"Crystal Structures of Complexes Containing Domains from Two Viral Internal Ribosome Entry Site RNAs Bound to the 70S Ribosome" (Noller, Kieft, et al., PNAS, 108, 1839, 2011) addresses the structural basis of ribosome entry. More than 1,000 crystals were pre-screened utilizing the SAM system and the high x-ray brightness on Beam Line 12-2. Final x-ray diffraction datasets were collected for the 70S-CrPV complex (one of the structures reported in the paper) on Beam Line 12-2. To learn more about this research see the highlight at:
full scientific highlight

5.   First SSRL Pump-Probe Experiments Under Way
       (by Lori Ann White, SLAC Today)

pump probe
From the left: Apurva Mehta, Aaron Lindenberg, and Mariano Trigo, from Lindenberg's team, on Beamline 10-2, site of SSRL's first pump-probe experiment. (Photo by Lori Ann White.)
Both the Linac Coherent Light Source and SSRL take advantage of the ways x-rays can peer at, into and through materials in an effort to learn how matter behaves biologically, chemically or electronically. However, the LCLS, in operation since 2009, has a head start on the nearly 40-year-old SSRL in exploiting one area-ultrafast atomic and molecular processes. That head start gives the LCLS an edge on some vital areas of research, such as catalysis. Now, SSRL is moving in this direction as well as researchers use pump-probe experiments to create movies that answer some basic questions-why are certain substances better at trapping the sun's energy than others? What happens to the molecules that have their electrons stolen away to carry current? Learn more about this research in SLAC Today

6.   SSRL X-rays Reveal Patterns in the Plumage of the First Birds
       (SLAC Press Release

C. sanctus
Synchrotron rapid scanning x-ray fluorescence image of the calcium distribution in a fossil specimen of Confuciusornis sanctus, an ~120 million year old avian species, the oldest documented to. (Image created by Gregory Stewart, SLAC)
Scientists report today that they have taken a big step in determining what the first birds looked like more than 100 million years ago, when their relatives, the dinosaurs, still ruled the Earth. At the Department of Energy's SLAC National Accelerator Laboratory, they discovered chemical traces of a pigment, an important component of color, that once formed patterns in the feathers of the fossilized birds.

The pigment, eumelanin, is one of the coloring agents responsible for brown eyes and dark hair in many modern species, including humans. It would have been one of the factors that determined the birds' color patterns, along with structural properties of the birds' feathers and other pigments they ingested as part of their diets.

The discovery, reported June 30 in Science Express, will help give textbook illustrators, diorama makers and Hollywood special-effects artists a more realistic palette for their depictions of ancient animals. Understanding these pigment patterns is important for science, too, since they play a role in a wide range of behaviors that are important in evolution such as camouflage, communication and selecting mates.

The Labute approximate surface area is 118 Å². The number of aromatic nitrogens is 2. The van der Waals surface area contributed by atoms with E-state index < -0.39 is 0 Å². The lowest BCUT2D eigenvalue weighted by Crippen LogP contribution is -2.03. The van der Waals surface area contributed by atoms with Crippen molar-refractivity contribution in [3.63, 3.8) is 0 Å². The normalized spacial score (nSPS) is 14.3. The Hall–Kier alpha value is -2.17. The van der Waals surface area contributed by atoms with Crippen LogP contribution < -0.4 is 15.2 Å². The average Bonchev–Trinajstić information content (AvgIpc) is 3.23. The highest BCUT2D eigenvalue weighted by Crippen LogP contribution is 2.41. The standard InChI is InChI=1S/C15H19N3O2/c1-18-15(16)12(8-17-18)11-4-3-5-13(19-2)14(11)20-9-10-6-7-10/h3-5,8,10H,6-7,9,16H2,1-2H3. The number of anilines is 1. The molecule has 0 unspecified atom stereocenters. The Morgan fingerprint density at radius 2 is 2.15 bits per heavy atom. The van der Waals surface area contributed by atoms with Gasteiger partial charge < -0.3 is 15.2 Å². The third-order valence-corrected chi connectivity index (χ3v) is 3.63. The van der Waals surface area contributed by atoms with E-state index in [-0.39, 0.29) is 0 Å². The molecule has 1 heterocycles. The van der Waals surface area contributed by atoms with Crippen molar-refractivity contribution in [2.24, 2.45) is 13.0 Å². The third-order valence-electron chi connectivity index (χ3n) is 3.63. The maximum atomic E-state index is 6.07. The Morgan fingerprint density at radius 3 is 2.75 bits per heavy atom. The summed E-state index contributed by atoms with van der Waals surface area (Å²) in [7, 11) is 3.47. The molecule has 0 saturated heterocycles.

Read the full press release.

7.   Upcoming SSRL Events: Detectors, XRMS, Users' Conference

Pixel and Microstrip Detectors for Current and Future Synchrotron Light Sources, July 1 - On Friday, July 1, Christian Broennimann of DECTRIS will present a talk entitled "Pixel and Microstrip Detectors for Current and Future Synchrotron Light Sources" at 1:00 p.m. in SLAC's Kavli Auditorium. The talk will cover current development plans for these state-of-the-art detectors.

11th International Workshop on X-ray Spectroscopy of Magnetic Solids, October 21-22 - The 2011 X-ray Spectroscopy of Magnetic Solids (XRMS) meeting will take place October 21-22 at SLAC. These annual meetings have proved as a fruitful forum for informal discussion of recent results and future projects of synchrotron radiation based research on magnetism and magnetic materials. They also serve for the formation of new collaborations. Learn more on the XRMS website.

Annual Users' Conference, October 24-26 - Plans are underway for the Annual SSRL/LCLS Users' Meeting and Workshops, October 24-26, 2011. Mark your calendar and plan to participate to learn about new developments and share exciting user research at both LCLS and SSRL. It is also a great time to interact with other scientists, potential colleagues, and vendors of light source-related products and services. Check back later for more details and registration. The draft program and registration details will be posted shortly. You can also reserve lodging for the meeting by contacting the Stanford Guest House. Specify SSRL/LCLS/SLAC to take advantage of discounted rates.

8.   Call for Nominations for Spicer and Klein Awards
       (contact: C. Knotts,

Please take a few moments to consider nominating your colleagues or students for the annual Klein and Spicer awards, which will be presented at the joint SSRL and LCLS Users' Meeting, October 24-26:

Last year's Klein Award winner, Diling Zhu, developed a new experimental technique to carry out x-ray holography, something that usually requires significant computing power and can lead to false conclusions. In his thesis, Zhu described two new methods to more accurately and reliably reconstruct the two-dimensional image of the object from the interference pattern. "The importance of Diling's work is increased reliability in obtaining real space images from the obscure x-ray scattering patterns," said Jo Stöhr, director of the Linac Coherent Light Source and Zhu's thesis advisor. "We now have two robust methods which give us robust and reliable pictures of nanostructures. These methods will be used at both SSRL and LCLS and at other x-ray facilities around the world."